Nov. 5, 2007 -- Too many babies who don't need anti-reflux drugs are being treated with them for normal spitting up and vomiting, new research suggests.
When 44 infants with persistent regurgitation were evaluated for gastroesophageal reflux disease (GERD), only eight met the accepted diagnostic criteria for the condition, even though all but two were already on anti-reflux medications.
Pediatric gastroenterologist Vikram Khoshoo, MD, PhD, says a dramatic increase in referrals for regurgitation issues over the past few years prompted the study, which appears in the November issue of the journal Pediatrics.
"Parents have come to view normal spitting up as a medical condition that requires treatment. But in many cases it is more of a laundry issue than a medical issue," he tells WebMD. "We are replacing Tide and Febreze with Prevacid and Zantac."
Babies and GERD Medication
The prescribing of anti-reflux drugs to infants with presumed GERD has skyrocketed in recent years, with one study showing a sevenfold increase in the use of one class of commonly prescribed acid-reducing medicines used by infants between 1999 and 2004.
This dramatic rise in usage has occurred despite the fact that almost no research has been done on the safety of anti-reflux drugs in children younger than age 1, Eric Hassall, MD, of Vancouver's British Columbia Children's Hospital, tells WebMD.
Hassall says the newer generation of anti-reflux drugs, known as proton pump inhibitors (PPI), has revolutionized the treatment of serious reflux in children, leading to a tenfold drop in surgeries for the condition at his hospital.
But he adds that there is no question that the drugs are prescribed too often for use in babies.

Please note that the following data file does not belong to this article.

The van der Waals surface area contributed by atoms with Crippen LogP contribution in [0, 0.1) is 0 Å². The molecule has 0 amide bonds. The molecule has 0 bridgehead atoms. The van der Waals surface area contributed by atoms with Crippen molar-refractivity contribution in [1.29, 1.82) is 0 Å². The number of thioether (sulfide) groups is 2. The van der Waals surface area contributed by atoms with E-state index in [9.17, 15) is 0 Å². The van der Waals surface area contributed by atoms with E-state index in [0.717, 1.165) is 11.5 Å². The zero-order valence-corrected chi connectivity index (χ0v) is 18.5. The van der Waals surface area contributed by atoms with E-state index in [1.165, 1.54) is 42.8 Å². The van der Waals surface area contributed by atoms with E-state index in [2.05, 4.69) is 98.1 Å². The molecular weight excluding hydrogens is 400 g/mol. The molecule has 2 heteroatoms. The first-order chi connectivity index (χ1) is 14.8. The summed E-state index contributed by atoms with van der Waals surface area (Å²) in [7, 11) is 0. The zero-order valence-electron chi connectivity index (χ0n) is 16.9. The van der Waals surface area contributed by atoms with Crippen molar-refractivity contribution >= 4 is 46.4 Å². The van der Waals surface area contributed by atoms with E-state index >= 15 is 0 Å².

"We know that up to 70% of otherwise completely healthy babies spit up up to four times a day," he says. "As they reach the 7- or 8-month mark this rate drops. And by the time they start walking, less than 5% are still spitting up."
He says parents and pediatricians increasingly label normal vomiting as reflux disease, especially if the baby is also irritable.
"If you remove these exposures, at least 25% of babies will get better within a few weeks," he says. "They may continue to spit up, but they will be much happier."
He adds that the long-term safety of treating infants with powerful acid-suppressing drugs remains unknown.
While studies have shown the drugs to be generally safe in older children with reflux disease, there is also a suggestion that their long-term use may increase vulnerability to pneumonia and gastric disease.
Reflux Red Flags
Khoshoo says babies who spit up frequently should be evaluated for reflux disease if they are not gaining weight normally, if they have recurrent respiratory symptoms or wheezing, and if they are constantly irritable.
Forceful vomiting is another red flag that should not be ignored.
"If a baby is gaining weight and generally happy, the chances are very good that they have uncomplicated reflux that does not need drug treatment," he says.
When the babies in Khoshoo's study who did not have clinically relevant reflux were taken off anti-reflux drugs, most did not experience an increase in symptoms.
There are things parents can do to minimize normal spitting up. The Children's Digestive Health and Nutrition Foundation has these recommendations:
- Avoid overfeeding. Don't feed the baby again immediately after he spits up. Instead, wait until the next scheduled feeding.
- If a baby is formula fed, thickening the formula with rice cereal may help. But Khoshoo cautions that doing this without reducing formula volume will result in overfeeding, which could make the problem worse. He says a baby normally given 6 ounces of formula during a feeding should be fed 4 ounces of formula thickened with 4 tablespoons of cereal.
- Avoid exposure to cigarette smoke.
- Keep an infant upright for at least 30 minutes after feeding.
Khoshoo also recommends putting babies to sleep on their backs at a 30 to 45 degree angle "to let gravity work for you."